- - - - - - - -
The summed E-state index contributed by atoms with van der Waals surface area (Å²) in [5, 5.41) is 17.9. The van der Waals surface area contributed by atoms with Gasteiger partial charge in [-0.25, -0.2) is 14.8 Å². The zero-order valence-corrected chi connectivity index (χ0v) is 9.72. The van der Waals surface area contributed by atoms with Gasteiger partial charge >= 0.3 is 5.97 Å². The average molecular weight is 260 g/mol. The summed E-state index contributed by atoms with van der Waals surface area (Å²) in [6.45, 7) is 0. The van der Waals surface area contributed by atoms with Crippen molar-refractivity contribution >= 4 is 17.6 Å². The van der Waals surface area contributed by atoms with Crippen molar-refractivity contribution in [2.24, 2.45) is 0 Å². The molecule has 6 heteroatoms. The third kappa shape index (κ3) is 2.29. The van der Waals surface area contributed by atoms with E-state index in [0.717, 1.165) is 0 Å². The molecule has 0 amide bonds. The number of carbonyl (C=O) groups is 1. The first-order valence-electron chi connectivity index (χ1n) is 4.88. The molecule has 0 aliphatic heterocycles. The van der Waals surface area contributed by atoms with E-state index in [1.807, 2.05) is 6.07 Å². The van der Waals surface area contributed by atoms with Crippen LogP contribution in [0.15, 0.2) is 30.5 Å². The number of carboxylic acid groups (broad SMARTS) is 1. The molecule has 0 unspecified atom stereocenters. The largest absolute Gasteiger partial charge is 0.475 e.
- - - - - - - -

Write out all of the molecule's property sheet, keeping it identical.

The summed E-state index contributed by atoms with van der Waals surface area (Å²) in [5, 5.41) is 17.9. The van der Waals surface area contributed by atoms with Gasteiger partial charge in [-0.25, -0.2) is 14.8 Å². The zero-order valence-corrected chi connectivity index (χ0v) is 9.72. The van der Waals surface area contributed by atoms with Gasteiger partial charge >= 0.3 is 5.97 Å². The average molecular weight is 260 g/mol. The summed E-state index contributed by atoms with van der Waals surface area (Å²) in [6.45, 7) is 0. The van der Waals surface area contributed by atoms with Crippen molar-refractivity contribution >= 4 is 17.6 Å². The van der Waals surface area contributed by atoms with Crippen molar-refractivity contribution in [2.24, 2.45) is 0 Å². The molecule has 6 heteroatoms. The third kappa shape index (κ3) is 2.29. The van der Waals surface area contributed by atoms with E-state index in [0.717, 1.165) is 0 Å². The molecule has 0 amide bonds. The number of carbonyl (C=O) groups is 1. The first-order valence-electron chi connectivity index (χ1n) is 4.88. The molecule has 0 aliphatic heterocycles. The van der Waals surface area contributed by atoms with E-state index in [1.807, 2.05) is 6.07 Å². The van der Waals surface area contributed by atoms with Crippen LogP contribution in [0.15, 0.2) is 30.5 Å². The number of carboxylic acid groups (broad SMARTS) is 1. The molecule has 0 unspecified atom stereocenters. The largest absolute Gasteiger partial charge is 0.475 e.